What the JOBS Act Means for Emerging Growth Companies and Sarbanes-Oxley Compliance: A Practical Approach


As a result of the Jumpstart Our Business Startups (JOBS) Act, signed into law by President Obama on April 5, emerging growth companies will be exempt from certain requirements of the Sarbanes-Oxley Act (SOX). Companies planning an initial public offering (IPO) will have more time to ramp up their SOX programs, allowing the companies to focus on expanding their business.

What exemptions does the JOBS Act provide? For the first five years after issuing an IPO, companies with revenues of less than $1 billion a year will no longer need to comply with Section 404(b) of SOX – which requires that the company’s external auditors attest to its internal control over financial reporting – unless:

  • The company’s revenue grows to more than $1 billion,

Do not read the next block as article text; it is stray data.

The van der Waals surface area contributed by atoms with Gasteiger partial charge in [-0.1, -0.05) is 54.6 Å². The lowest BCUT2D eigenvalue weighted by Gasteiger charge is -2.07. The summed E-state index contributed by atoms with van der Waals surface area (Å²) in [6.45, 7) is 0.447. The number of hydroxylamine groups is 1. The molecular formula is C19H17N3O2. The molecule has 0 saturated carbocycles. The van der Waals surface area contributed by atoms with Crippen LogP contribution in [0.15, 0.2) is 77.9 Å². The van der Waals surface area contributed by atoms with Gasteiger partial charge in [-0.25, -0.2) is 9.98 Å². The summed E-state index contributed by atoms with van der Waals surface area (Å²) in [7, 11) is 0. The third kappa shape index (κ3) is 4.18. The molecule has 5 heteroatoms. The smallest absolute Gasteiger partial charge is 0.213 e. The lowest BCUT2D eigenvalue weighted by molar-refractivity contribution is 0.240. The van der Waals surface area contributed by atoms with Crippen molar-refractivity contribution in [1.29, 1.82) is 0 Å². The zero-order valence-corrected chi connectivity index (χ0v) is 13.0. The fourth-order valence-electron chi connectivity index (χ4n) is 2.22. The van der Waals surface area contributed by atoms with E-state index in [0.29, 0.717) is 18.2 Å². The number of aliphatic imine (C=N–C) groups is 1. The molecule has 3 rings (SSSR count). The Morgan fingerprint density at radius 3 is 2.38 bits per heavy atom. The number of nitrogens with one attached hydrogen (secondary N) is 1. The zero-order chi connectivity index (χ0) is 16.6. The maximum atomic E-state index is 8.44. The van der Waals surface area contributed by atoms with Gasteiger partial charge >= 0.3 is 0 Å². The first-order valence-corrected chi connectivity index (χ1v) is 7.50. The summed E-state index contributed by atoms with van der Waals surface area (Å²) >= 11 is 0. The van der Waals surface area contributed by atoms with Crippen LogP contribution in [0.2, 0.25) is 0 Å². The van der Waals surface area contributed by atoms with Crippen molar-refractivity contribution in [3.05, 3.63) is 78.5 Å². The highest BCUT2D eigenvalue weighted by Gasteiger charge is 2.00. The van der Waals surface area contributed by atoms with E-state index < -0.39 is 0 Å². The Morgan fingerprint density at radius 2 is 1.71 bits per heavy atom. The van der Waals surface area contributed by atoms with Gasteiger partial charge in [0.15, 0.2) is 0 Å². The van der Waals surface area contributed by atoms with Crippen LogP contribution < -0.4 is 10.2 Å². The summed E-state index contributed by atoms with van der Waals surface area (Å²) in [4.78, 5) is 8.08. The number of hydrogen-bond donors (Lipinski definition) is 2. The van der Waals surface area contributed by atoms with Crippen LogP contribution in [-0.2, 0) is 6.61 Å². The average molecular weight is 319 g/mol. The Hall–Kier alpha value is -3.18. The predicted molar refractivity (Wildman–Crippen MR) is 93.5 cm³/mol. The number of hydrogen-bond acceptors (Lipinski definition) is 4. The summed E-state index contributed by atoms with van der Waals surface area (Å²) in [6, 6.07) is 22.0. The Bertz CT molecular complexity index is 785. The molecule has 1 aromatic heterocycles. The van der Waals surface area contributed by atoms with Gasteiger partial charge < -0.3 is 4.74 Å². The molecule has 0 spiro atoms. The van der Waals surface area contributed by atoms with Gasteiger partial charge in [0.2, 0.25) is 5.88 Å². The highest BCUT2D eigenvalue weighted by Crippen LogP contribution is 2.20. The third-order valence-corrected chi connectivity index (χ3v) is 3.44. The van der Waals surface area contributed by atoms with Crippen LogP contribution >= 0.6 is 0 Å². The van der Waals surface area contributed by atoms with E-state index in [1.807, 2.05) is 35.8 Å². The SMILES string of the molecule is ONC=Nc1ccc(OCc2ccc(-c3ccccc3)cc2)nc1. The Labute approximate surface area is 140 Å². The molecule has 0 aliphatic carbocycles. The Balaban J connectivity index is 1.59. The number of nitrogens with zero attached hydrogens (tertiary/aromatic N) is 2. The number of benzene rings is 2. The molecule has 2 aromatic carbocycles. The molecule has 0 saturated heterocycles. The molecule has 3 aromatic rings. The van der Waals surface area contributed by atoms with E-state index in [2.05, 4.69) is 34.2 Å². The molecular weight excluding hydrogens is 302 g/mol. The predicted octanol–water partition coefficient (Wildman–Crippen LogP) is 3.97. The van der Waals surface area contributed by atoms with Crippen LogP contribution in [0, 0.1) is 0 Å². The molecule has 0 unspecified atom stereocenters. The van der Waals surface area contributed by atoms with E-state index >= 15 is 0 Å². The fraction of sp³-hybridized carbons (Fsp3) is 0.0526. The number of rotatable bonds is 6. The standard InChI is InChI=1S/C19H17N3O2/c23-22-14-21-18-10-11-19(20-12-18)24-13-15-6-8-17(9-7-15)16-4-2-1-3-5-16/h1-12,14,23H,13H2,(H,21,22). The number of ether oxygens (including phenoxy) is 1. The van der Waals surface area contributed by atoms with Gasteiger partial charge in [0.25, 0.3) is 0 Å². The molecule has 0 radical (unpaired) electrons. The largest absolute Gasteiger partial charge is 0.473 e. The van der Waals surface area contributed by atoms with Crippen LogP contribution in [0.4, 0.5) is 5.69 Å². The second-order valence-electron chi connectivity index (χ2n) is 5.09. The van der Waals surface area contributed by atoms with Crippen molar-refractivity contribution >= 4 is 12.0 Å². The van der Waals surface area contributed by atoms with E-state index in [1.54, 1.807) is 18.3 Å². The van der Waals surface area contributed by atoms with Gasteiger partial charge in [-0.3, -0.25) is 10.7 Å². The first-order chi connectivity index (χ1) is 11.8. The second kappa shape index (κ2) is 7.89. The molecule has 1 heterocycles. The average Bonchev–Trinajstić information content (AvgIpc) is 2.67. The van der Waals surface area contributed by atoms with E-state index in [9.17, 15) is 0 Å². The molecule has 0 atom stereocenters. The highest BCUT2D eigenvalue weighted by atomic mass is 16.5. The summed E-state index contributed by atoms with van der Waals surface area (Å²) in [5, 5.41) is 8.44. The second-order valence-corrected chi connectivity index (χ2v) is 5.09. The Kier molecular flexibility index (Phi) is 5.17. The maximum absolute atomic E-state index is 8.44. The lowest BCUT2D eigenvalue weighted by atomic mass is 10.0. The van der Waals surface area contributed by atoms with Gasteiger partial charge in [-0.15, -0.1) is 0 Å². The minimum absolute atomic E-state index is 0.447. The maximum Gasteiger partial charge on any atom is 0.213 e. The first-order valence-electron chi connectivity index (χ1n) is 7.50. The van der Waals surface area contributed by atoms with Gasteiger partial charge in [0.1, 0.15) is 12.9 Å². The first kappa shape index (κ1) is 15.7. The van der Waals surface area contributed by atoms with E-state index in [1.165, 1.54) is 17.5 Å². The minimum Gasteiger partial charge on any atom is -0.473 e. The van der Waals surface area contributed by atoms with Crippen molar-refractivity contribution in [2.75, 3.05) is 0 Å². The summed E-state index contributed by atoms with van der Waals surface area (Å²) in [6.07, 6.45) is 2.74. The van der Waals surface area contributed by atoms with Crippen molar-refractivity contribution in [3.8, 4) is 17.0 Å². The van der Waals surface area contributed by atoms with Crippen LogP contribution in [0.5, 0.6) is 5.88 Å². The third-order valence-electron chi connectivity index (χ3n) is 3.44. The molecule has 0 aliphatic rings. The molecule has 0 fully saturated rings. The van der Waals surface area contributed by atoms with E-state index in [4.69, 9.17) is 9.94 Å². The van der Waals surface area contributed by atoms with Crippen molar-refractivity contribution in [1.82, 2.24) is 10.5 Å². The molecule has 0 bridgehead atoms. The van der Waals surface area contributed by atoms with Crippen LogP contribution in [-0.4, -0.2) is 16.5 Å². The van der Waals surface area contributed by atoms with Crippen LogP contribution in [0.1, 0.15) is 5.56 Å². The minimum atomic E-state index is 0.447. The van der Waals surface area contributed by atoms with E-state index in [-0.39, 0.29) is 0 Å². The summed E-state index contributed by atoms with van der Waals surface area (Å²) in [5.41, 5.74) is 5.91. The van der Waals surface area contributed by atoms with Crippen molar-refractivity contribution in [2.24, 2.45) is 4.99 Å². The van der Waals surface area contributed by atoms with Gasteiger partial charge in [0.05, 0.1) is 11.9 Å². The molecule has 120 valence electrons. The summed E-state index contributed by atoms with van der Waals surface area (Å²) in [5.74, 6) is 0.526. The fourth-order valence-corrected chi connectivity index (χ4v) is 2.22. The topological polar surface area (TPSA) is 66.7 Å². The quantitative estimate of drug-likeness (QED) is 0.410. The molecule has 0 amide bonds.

• The company issues more than $1 billion in nonconvertible debt over a three-year period, or
  • The company’s worldwide public float exceeds $700 million.

Although exempt from the Section 404(b) requirement, these companies (like their larger counterparts) must continue to comply with the other provisions of SOX. Management still must certify that internal controls are operating effectively, meaning that controls must be documented and tested.

By delaying the auditor attestation, the management of an emerging growth company can take a gradual approach to Section 404(b) compliance. The JOBS Act will allow the company to build the scale and complexity of its compliance program over time, save on initial implementation costs, and focus on business growth.

During the five years following the IPO, emerging growth companies should take a risk-focused approach to SOX compliance – in particular, managing the organization’s risk of costly restatements or other material weaknesses that can hurt its reputation. Management should aim for the right balance between, on the one hand, implementing internal controls that enable management to certify with confidence and, on the other hand, maintaining the entrepreneurial culture that’s so vital to growing companies.

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Dorri McWhorter